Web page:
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Server emulator is a term that is used to refer to an internet server that mimics the behavior of another server that is usually more well known. This is implemented through cloning or reverse engineering of the original server. Other synonyms include server reimplementation, server engine recreation, or server-side emulation. The term is widely used to describe reimplementation of MMORPG game servers, typically clones of proprietary commercial software by a third party. Technically, a server emulator does not emulate by the traditional definition, which would permit software from one hardware platform to run on a different one; it is more similar to a terminal emulator.

Contents

History

With the rising popularity of commercial MMORPG games, came the desire from ardent players of these games to run their own servers beside the ones run by the game's creator(s). Since the original server software is not usually available, the behavior of the server has to be reverse-engineered. This can be done by analyzing the data stream with the original server, or by disassembling and analyzing the game client which is available.

Ultima Online was one of the first large MMORPGs. Due to its openness in implementation, server emulators arose very quickly, even during the beta stage of development. The destination to which the client connects was changeable by simply editing a text file. In beta stage the client-server data stream was not encrypted yet. The term server emulator became known through Ultima Online server reimplementation such as UOX, which was the pioneer. Many forks and reimplementations followed UOX, because its source code was released under the GNU General Public License relatively early. RunUO is today the most widely used UO-server emulator.

Game companies usually try to hinder emulator development by encrypting the data stream. However, since the client needs to understand the data, the "attacker" is always equipped with a deciphering machine. Therefore, the original game designer can only add layers of strenuousness to decipher and understand the data stream, he cannot hinder it with cryptographic tools.

Legality

The legality or illegality of server emulators is a recurrent argument. There are several branches that are of concern:

Piracy: The most common situation for illegality of server emulation. Some commercial MMORPGs charge the player on a subscription basis, usually monthly. The majority of emulated servers allow clients to connect and avoid paying subscription fees. In other cases, there is a one-off payment for a license to use the software. Its game client can be downloaded when not normally available for free, thus also causing loss of revenue for the companies who own their games in a similar motive to traditional software piracy. Even though this may not apply to some games, other issues may take effect.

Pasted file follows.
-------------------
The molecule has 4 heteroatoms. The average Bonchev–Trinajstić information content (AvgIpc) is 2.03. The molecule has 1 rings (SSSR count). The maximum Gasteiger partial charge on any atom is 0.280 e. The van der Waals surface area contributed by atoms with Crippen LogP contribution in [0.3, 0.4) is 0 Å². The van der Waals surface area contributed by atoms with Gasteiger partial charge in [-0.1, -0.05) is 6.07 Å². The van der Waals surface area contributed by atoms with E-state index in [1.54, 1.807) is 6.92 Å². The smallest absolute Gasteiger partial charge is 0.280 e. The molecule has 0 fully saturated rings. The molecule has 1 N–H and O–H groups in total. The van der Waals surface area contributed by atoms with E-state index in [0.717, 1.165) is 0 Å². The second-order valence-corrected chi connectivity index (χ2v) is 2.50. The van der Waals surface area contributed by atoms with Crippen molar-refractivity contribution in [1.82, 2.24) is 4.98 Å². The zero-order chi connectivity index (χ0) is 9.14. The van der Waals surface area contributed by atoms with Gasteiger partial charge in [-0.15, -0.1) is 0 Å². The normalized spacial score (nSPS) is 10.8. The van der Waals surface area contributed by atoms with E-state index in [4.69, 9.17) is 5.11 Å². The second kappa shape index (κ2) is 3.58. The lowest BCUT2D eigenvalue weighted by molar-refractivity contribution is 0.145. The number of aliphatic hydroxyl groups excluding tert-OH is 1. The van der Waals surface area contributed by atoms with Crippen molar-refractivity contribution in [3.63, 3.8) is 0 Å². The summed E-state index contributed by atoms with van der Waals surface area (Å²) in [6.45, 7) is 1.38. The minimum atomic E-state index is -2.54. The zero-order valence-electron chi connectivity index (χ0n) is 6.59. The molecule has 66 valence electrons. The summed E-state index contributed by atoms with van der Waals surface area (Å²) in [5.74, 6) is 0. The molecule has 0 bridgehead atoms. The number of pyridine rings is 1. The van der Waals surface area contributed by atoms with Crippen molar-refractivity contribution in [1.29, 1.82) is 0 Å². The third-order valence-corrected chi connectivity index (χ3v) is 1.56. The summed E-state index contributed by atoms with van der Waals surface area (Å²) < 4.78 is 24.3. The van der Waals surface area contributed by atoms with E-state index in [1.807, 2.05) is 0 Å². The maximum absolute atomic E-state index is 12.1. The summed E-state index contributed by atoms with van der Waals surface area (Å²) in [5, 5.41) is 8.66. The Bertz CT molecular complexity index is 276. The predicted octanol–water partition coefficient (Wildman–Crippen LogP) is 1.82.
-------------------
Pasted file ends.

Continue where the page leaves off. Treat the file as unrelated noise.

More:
Copyright and Reverse engineering: Another issue is a possible infringement of the game creators copyright. As the case of Lotus v. Borland demonstrates, recreating "methods of operation" is not a copyright infringement. Thus, emulating copyrighted material is not a breach. However, this demands that the complete emulator is a work of its own. Sometimes the original server software leaks out of the company that created the game, for example AEGIS (Ragnarok Online). Use or distribution of leaked code is widely held to be copyright infringement.[citation needed] Modified versions of such original server software are not considered to be server emulators. There are cases where a game creator has effectively shut down popular private game servers by threatening lawsuits due to obvious copyright violations, such as offering the client for download or offering downloads of modified files from the original game package, or perceived copyright violations, such as simply offering an "unlicensed" version of the game, which may or may not constitute actual infringement.

End User License Agreement and the Digital Millennium Copyright Act: Another legal issue is the EULA. Today, most commercial MMORPGs require the user to sign a clause not to create or use server emulators when installing the client they bought.[citation needed]

Commonly mistaken as server emulators

  • Original server software that is stolen, like AEGIS, is not a server emulator.
  • Reimplementations of standardized protocols or server behavior is not considered to be emulation.
  • The program VMware Server is sometimes mistakenly called a "server emulator", while it is more precisely a hardware emulator (the words server and hardware being interchangeable in some circumstances). In the context of game server emulation, it is not a server emulator.

List of popular MMORPG's with a server emulator

See also

External links

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